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The Case for Engagement

Blog post   •   Sep 19, 2014 02:15 GMT

“The longer children engage in meaningful investigation of an idea the deeper their understanding of the topic grows.”

  - Pam Oken-Wright

Children are born explorers, inquirers and investigators. They display a fearlessness and creativity that often become restrained as they grow older. Traditional education, running against these natural inclinations, imposed a learning model built on conformity and repetition, one that erroneously applied principles of the Industrial Revolution. Yet modern research into both child development and neuroscience has increasingly supported educational standards based in play, discovery and experimentation.

Schools of the past expected students to learn the same content at the same pace in the same manner. Motivation existed in extrinsic punishments and grades, and specialization necessarily took a central role as children prepared to enter particular trades. This approach simply doesn’t suit the modern context or our understanding of learning. Students—and young children in particular—thrive in less structured settings that provide boundaries, but allow a degree of freedom.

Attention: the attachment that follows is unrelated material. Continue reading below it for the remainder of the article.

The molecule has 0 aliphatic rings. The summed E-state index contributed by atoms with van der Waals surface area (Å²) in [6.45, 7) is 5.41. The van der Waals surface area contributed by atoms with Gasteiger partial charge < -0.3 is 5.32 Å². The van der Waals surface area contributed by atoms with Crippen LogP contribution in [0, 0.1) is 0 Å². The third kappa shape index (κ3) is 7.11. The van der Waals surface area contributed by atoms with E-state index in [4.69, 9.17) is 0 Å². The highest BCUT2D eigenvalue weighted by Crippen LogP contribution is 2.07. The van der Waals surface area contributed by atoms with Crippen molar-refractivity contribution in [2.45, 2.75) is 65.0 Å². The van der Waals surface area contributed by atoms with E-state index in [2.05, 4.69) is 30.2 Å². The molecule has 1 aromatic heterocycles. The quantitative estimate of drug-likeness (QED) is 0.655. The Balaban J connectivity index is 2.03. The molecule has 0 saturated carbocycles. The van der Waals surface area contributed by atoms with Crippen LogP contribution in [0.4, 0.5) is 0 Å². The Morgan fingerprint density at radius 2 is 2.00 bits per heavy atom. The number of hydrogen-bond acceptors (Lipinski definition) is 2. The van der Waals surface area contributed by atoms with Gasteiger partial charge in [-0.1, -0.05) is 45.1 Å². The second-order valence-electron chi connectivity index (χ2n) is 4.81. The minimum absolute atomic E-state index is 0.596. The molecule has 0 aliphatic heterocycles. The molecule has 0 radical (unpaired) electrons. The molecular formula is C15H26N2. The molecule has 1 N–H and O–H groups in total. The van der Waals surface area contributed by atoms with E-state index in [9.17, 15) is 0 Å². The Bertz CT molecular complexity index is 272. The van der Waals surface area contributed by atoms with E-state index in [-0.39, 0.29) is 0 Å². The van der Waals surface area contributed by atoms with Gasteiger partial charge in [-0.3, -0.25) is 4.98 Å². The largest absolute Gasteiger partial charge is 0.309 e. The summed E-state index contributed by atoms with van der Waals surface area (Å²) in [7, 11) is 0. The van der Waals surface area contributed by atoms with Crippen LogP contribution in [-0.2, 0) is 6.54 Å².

This open approach to learning enables students to follow their own agendas during play and exploration, meaning that they have the highest level of engagement as they make decisions and follow their own interests. Meanwhile, they are still learning all the foundational skills to prepare them for ongoing learning, including communication skills, social skills, problem solving and even basic curricula knowledge such as math concepts, written language practice and scientific theories. Engaging children in this manner taps into the most fundamental fact of learning: we learn the most when we are internally motivated to do so.

By allowing children the freedom to frame their learning through inquiry and play, schools benefit not only from higher student interest and motivation, but also more effective learning. Longitudinal studies of play-based schools indicate that their students attach greater meaning to tasks they freely initiate and ultimately perform higher over the long term. The burden is thus on educators to help children develop a love of learning. Engagement through inquiry and play has proven to be successful in accomplishing this, and we must acknowledge that students learn best when they are free to be children.

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